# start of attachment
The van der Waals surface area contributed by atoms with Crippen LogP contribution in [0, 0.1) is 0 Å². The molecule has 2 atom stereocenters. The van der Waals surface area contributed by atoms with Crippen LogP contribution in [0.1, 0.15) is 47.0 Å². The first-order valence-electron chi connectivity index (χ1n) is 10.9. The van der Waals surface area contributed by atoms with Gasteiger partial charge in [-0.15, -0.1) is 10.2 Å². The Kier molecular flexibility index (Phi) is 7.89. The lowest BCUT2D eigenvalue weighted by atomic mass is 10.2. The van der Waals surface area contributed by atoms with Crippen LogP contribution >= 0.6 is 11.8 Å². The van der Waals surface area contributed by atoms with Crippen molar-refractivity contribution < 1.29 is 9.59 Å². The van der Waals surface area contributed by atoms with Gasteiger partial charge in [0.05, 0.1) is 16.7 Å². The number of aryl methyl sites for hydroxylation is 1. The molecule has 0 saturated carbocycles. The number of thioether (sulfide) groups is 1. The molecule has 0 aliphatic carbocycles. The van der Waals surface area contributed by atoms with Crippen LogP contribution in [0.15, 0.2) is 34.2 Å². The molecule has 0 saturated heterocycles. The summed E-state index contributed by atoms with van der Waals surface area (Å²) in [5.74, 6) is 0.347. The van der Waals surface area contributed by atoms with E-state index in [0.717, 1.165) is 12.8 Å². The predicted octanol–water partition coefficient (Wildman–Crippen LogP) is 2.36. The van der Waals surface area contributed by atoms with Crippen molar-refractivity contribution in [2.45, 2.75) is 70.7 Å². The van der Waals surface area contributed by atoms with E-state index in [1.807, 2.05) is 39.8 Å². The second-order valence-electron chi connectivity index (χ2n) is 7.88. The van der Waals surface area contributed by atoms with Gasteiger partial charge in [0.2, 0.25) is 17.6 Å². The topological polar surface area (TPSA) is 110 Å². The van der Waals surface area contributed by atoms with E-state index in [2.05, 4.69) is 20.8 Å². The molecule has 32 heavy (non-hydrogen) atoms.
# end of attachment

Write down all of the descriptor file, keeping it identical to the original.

The van der Waals surface area contributed by atoms with Crippen LogP contribution in [0, 0.1) is 0 Å². The molecule has 2 atom stereocenters. The van der Waals surface area contributed by atoms with Crippen LogP contribution in [0.1, 0.15) is 47.0 Å². The first-order valence-electron chi connectivity index (χ1n) is 10.9. The van der Waals surface area contributed by atoms with Gasteiger partial charge in [-0.15, -0.1) is 10.2 Å². The Kier molecular flexibility index (Phi) is 7.89. The lowest BCUT2D eigenvalue weighted by atomic mass is 10.2. The van der Waals surface area contributed by atoms with Crippen LogP contribution >= 0.6 is 11.8 Å². The van der Waals surface area contributed by atoms with Crippen molar-refractivity contribution < 1.29 is 9.59 Å². The van der Waals surface area contributed by atoms with Gasteiger partial charge in [0.05, 0.1) is 16.7 Å². The number of aryl methyl sites for hydroxylation is 1. The molecule has 0 saturated carbocycles. The number of thioether (sulfide) groups is 1. The molecule has 0 aliphatic carbocycles. The van der Waals surface area contributed by atoms with Crippen LogP contribution in [0.15, 0.2) is 34.2 Å². The molecule has 0 saturated heterocycles. The summed E-state index contributed by atoms with van der Waals surface area (Å²) in [5.74, 6) is 0.347. The van der Waals surface area contributed by atoms with E-state index in [0.717, 1.165) is 12.8 Å². The predicted octanol–water partition coefficient (Wildman–Crippen LogP) is 2.36. The van der Waals surface area contributed by atoms with Crippen molar-refractivity contribution in [2.45, 2.75) is 70.7 Å². The van der Waals surface area contributed by atoms with E-state index in [1.807, 2.05) is 39.8 Å². The second-order valence-electron chi connectivity index (χ2n) is 7.88. The van der Waals surface area contributed by atoms with Gasteiger partial charge in [0.2, 0.25) is 17.6 Å². The topological polar surface area (TPSA) is 110 Å². The van der Waals surface area contributed by atoms with E-state index in [2.05, 4.69) is 20.8 Å². The molecule has 32 heavy (non-hydrogen) atoms.